Safety First! Sufficiency in Australian patent law:  Jusand v Rattlejack

Key takeaways:

  • This is the first appellate decision in Australia concerned with the new test for sufficiency in section 40(2)(a) of the Patents Act.
  • If a product claim might import a relevant range of options, one approach is to identify the “essence or core” of the invention and then determine whether the range is relevant.
  • If the range is relevant the specification must enable the skilled addressee to perform the invention across the entire breadth of the claim (including the range).

On 13 November 2023 the Full Court of the Federal Court of Australia delivered Australia’s first appellate judgment concerning the post-Raising the Bar amendments1 to the support and sufficiency requirements in section 40 of the Patents Act 1990 (Cth). The lead judgment was given by Perram J, with whom Nicholas and McElwaine JJ agreed. The Full Court’s decision in Jusand Nominees Pty Ltd v Rattlejack Innovations Pty Ltd2 (Rattlejack) considers these issues in detail.

Patent practitioners will know that the old “fair basis” test was replaced with the current “support” requirement and the old sufficiency test was expanded to require a complete specification to “disclose the invention in a manner which is clear enough and complete enough for the invention to be performed by a person skilled in the art”. Most of the decision in Rattlejack focuses on this sufficiency aspect. Indeed, as the Court noted (as Burley J observed in one of only two other decided cases on the issue in Merck Sharp & Dohme Corp v Wyeth LLC (No. 3))3 , insufficiency and support are “two sides of the same coin”.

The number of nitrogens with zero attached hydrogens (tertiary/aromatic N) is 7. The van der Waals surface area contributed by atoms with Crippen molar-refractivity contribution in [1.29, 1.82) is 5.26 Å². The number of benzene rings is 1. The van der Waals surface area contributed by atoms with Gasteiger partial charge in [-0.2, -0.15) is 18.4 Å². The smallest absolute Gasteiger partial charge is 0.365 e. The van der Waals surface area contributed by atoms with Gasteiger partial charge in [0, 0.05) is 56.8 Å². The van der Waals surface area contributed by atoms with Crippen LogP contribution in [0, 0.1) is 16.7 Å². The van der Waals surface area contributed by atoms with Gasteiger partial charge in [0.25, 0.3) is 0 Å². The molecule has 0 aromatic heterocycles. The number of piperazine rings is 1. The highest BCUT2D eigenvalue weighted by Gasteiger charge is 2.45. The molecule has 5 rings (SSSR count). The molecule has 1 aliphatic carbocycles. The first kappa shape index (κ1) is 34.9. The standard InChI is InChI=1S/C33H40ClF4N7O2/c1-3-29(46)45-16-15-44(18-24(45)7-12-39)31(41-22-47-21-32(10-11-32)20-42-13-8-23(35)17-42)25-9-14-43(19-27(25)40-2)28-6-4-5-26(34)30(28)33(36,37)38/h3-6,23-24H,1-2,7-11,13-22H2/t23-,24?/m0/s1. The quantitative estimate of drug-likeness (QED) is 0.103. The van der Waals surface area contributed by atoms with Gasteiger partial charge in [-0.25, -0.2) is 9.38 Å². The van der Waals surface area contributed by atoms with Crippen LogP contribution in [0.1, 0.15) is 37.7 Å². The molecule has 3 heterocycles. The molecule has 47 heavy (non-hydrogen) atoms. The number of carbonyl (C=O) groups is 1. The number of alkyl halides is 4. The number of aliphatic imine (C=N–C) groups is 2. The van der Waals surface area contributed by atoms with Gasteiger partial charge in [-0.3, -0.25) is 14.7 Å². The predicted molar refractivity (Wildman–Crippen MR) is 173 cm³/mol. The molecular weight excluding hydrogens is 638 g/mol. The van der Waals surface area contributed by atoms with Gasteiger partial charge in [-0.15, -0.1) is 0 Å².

Because the term “complete enough” in the sufficiency requirement is not defined and therefore “ambiguous”4 then as the Court noted it is permissible to have regard to the various secondary material associated with the Raising the Bar amending legislation. That secondary material made it clear that the intention of the amendments was to harmonise the tests with the position in the United Kingdom and Europe; namely, that a patent specification must teach the skilled addressee how to perform the invention across the breadth of the claims.